Jerusalem: The Biography Hardcover – 27 Jan 2011
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A fittingly vast and dazzling portrait of Jerusalem, utterly compelling from start to finish. (Christopher Hart THE SUNDAY TIMES)
Astoundingly ambitious and triumphantly epic history...His achievement, in fashioning a fluent narrative out of such daunting material can hardly be praised enough. There are few themes as demanding as the history of Jerusalem...tautly gripping...a book with its gaze fixed on the stars [but] also with its feet firmly in the gutter... A heavenly city Jerusalem may be; but it is also a relentlessly terrestrial one. The achievement of this marvellous book is to fuse them into one biography. (Tom Holland THE DAILY TELEGRAPH)
as one turns the pages of Simon Sebag Montefiore's absorbing book...[one] becomes gripped by the rich, pungent detail of the lives of Jerusalem's rulers and the ruled. Montefiore has a great novelist's eye for detail, a great journalist's nose for human frailty, and a great historian's touch... judicious, nuanced, balanced and sensitive... when a history is written this way one can never have too much. (Michael Gove THE TIMES)
Outstanding, superbly objective, elegantly written and highly entertaining (Saul David MAIL ON SUNDAY)
Simon Sebag Montefiore's history of Jerusalem is a labour of love and scholarship... a considerable achievement... he has a wonderful ear for the absurdities and adventurers of the past... totally gripping... vivid compelling, engaged, engrossing, knowledgeable (Barnaby Rogerson THE INDEPENDENT)
Compelling and thought-provoking...Working on an immense chronological and thematic canvas Sebag Montefiore does his subject more than justice. He narrates the terrible history of Jerusalem vividly and graphically... fascinating but ghastly. (Munro Price THE SUNDAY TELEGRAPH)
Montefiore's book, packed with fascinating and often grisly detail, is a gripping account of war, betrayal, rape, massacre, sadistic torture, fanaticism, feuds, persecution, corruption, hypocrisy and spirituality...Montefiore's narrative is remarkably objective...A reliable and compelling account (Antony Beevor THE GUARDIAN)
masterly, vastly entertaining and timely... Sebag Montefiore has an unerring eye for the vivid detail to illustrate his point and the telling quote to place it in context... a compelling narrative and an important book. (Victor Sebestyen EVENING STANDARD)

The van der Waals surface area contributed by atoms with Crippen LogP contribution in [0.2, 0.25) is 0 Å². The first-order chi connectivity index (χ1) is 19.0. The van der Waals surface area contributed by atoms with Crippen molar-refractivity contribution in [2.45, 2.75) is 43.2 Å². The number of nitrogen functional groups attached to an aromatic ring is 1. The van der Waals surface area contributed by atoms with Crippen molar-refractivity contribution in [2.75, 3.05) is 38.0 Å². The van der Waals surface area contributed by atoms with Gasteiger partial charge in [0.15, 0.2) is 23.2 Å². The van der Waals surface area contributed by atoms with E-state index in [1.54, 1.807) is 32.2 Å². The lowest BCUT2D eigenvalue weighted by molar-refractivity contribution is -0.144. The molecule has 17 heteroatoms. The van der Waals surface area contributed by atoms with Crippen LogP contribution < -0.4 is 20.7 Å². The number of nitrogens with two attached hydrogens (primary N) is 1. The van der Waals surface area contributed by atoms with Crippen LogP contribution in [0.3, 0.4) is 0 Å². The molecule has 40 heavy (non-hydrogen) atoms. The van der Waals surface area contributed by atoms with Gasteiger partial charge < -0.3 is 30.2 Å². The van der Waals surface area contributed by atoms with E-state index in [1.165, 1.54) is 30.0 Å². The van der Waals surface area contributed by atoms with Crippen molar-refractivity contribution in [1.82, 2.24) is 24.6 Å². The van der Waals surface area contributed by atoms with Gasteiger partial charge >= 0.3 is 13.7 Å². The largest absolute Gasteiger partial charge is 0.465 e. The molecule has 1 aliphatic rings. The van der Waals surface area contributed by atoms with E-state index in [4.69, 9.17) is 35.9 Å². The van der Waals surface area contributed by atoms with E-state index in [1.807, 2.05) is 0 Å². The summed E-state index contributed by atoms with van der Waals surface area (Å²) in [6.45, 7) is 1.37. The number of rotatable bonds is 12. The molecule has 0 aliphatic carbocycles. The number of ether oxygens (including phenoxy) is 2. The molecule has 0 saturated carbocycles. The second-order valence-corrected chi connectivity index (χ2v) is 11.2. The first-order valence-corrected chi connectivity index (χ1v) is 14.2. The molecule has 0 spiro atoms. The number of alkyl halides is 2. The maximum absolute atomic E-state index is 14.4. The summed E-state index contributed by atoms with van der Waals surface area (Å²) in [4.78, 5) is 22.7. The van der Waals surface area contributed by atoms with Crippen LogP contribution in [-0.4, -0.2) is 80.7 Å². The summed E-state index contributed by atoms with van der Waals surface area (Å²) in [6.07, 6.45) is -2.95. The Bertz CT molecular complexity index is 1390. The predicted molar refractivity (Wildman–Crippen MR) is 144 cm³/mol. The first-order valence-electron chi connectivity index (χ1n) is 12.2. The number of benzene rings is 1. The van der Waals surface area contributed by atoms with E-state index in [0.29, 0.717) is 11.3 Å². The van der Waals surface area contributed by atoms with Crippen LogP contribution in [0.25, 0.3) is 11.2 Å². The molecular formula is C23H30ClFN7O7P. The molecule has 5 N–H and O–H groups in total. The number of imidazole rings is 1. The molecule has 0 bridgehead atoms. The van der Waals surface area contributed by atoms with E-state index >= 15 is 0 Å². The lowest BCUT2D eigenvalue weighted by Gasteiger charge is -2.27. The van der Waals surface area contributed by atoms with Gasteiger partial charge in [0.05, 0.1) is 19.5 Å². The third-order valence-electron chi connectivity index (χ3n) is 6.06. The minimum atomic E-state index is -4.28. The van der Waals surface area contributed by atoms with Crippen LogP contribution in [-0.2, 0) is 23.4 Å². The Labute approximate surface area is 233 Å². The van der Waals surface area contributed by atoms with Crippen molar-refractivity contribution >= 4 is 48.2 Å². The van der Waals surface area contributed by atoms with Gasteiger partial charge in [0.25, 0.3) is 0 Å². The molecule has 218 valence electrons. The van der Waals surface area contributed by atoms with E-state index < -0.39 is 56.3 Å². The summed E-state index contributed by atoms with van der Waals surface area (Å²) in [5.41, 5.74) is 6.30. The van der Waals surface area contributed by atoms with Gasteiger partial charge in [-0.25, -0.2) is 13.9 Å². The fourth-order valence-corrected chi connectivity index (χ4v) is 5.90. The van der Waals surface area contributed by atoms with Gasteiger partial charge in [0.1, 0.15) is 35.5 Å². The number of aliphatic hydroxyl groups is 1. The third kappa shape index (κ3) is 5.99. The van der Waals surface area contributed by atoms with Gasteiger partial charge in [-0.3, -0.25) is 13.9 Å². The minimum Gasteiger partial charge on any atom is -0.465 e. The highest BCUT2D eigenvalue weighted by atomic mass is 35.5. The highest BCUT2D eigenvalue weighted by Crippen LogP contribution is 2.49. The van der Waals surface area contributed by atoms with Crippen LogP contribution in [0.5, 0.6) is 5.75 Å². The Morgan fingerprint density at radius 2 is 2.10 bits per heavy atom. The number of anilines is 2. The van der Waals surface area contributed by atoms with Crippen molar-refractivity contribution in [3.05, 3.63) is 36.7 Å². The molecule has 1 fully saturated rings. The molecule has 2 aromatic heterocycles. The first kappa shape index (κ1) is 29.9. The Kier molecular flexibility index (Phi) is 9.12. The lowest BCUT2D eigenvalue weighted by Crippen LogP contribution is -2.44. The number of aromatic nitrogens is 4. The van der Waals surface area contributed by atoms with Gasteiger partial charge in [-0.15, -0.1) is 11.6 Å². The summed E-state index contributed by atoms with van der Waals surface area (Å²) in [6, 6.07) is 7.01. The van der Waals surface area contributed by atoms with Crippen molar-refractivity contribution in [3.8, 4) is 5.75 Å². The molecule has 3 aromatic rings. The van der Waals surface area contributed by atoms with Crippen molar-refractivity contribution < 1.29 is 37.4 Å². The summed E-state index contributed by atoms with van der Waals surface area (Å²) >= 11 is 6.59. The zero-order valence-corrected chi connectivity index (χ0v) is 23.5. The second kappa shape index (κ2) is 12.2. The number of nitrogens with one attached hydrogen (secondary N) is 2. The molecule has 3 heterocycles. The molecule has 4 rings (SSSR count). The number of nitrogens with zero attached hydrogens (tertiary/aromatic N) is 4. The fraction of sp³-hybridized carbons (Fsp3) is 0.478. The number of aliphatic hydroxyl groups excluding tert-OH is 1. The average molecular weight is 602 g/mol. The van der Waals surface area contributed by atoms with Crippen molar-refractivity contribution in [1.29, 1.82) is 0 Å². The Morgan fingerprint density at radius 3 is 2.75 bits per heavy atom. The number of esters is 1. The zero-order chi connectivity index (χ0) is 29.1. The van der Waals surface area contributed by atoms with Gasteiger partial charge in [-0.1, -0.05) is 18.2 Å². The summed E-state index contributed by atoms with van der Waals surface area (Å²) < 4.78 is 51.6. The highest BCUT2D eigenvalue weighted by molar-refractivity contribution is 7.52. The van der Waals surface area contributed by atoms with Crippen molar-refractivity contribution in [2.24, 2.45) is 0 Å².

Jerusalem is an extraordinary achievement, written with imagination and energy that threatens to mesmerize and exhaust the reader at the same time...the resulting impression is of a unique borderline personality, with an irrepressible capacity for love and hatred; an aptitude for poetry, prophecy and the sacred; with no lack of the grotesquely profane...Read this book. (FINANCIAL TIMES John Cornwell)
To write a "biography" of Jerusalem is a formidable undertaking. Simon Sebag Montefiore has risen to the challenge. His book can be commended to anyone who is planning a trip to Jerusalem, or who wants background on the Palestinian question - or who just enjoys a good read. (PROSPECT)
The epic story of Jerusalem told through the lives of the men and women who created, ruled and inhabited it.See all Product description
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For example, early in Jerusalem, readers are simply told that Genesis 1 and 2 are two conflicting creation accounts as if this would be a devastating revelation to anyone who believes in the truth of the Bible. Virtually no Biblical account is viewed as reliable unless there is a tangential reference found in either archaeology or the records of a conquering army. Biblical accounts are repeatedly viewed as suspect, but those of the oppressors are somehow reliable. Events in Jesus' life are cherry-picked, with those fitting a liberal consensus viewed as historical, and everything else a later addition.
"Fair enough," I thought, "He just doesn't really know the Bible. A bit of an oversight in a history of Jerusalem, but not unexpected in a historian and following the status quo of today's secular scholarship." But the errors just kept coming! When discussing the Reformation, we're treated to the revelation that Martin Luther, "insisted that God only existed in the Bible". We're also told that during the early Reformation there are many Protestant sects including: "the Reform Church, Presbyterians, Calvinists", which is such a bizarre, anachronistic, reading of Protestantism that it leaves one's head spinning like a dervish.
I really enjoyed the reading the book. I loved the sweeping panorama of the history of the city and the people who lived there, but it was let down by stunning levels of Biblical ignorance. This is not a work that deserves to sit by Montefiore's spectacular biographies of Joseph Stalin.
The story as a whole is well told, but I found it immensely depressing. The whole history of Jerusalem seems to be one of power struggles, war and massacres, mostly committed by Christians, Muslims and Jews against each other and within their own faith communities. I cannot understand why Montefiore and many others love the city so much, but then, I have never been there and, though I am a Christian, have no particular desire to go there. I think the world would be a better place if we dropped the whole concept of a 'Holy City' or a 'Holy Land'.
Unusually for a history book, it's a bit short on dates at times; some of the chapters cover quite long time periods and I got a bit lost at times.Otherwise, a fascinating book, well written and worth buying for the beautifully written & evocative preface and epilogue alone. I'm off to buy a proper book and read it again - I think that will get 5 stars!
However, this is a book to read a few pages a day and not one to sit down and plough through chapter after chapter.